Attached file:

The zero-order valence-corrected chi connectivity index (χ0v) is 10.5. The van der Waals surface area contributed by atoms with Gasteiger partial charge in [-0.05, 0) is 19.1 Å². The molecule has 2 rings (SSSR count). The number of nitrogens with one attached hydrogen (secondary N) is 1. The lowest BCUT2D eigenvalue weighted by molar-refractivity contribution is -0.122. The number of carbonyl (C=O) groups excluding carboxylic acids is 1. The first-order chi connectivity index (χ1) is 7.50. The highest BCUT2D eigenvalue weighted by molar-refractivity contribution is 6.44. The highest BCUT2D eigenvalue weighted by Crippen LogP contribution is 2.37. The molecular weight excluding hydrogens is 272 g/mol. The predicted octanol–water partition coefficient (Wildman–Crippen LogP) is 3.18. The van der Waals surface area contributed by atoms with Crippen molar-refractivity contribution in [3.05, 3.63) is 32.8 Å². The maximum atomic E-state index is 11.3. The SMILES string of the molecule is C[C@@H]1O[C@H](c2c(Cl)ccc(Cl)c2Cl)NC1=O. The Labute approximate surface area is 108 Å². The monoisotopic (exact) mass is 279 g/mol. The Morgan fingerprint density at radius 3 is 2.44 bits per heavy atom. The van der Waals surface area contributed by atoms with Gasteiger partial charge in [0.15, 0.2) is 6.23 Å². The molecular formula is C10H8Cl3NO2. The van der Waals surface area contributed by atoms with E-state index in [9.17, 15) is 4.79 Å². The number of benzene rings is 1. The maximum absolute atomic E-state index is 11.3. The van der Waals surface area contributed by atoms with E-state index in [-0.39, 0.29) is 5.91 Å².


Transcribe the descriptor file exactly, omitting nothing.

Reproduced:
The zero-order valence-corrected chi connectivity index (χ0v) is 10.5. The van der Waals surface area contributed by atoms with Gasteiger partial charge in [-0.05, 0) is 19.1 Å². The molecule has 2 rings (SSSR count). The number of nitrogens with one attached hydrogen (secondary N) is 1. The lowest BCUT2D eigenvalue weighted by molar-refractivity contribution is -0.122. The number of carbonyl (C=O) groups excluding carboxylic acids is 1. The first-order chi connectivity index (χ1) is 7.50. The highest BCUT2D eigenvalue weighted by molar-refractivity contribution is 6.44. The highest BCUT2D eigenvalue weighted by Crippen LogP contribution is 2.37. The molecular weight excluding hydrogens is 272 g/mol. The predicted octanol–water partition coefficient (Wildman–Crippen LogP) is 3.18. The van der Waals surface area contributed by atoms with Crippen molar-refractivity contribution in [3.05, 3.63) is 32.8 Å². The maximum atomic E-state index is 11.3. The SMILES string of the molecule is C[C@@H]1O[C@H](c2c(Cl)ccc(Cl)c2Cl)NC1=O. The Labute approximate surface area is 108 Å². The monoisotopic (exact) mass is 279 g/mol. The Morgan fingerprint density at radius 3 is 2.44 bits per heavy atom. The van der Waals surface area contributed by atoms with Gasteiger partial charge in [0.15, 0.2) is 6.23 Å². The molecular formula is C10H8Cl3NO2. The van der Waals surface area contributed by atoms with E-state index in [9.17, 15) is 4.79 Å². The number of benzene rings is 1. The maximum absolute atomic E-state index is 11.3. The van der Waals surface area contributed by atoms with E-state index in [-0.39, 0.29) is 5.91 Å².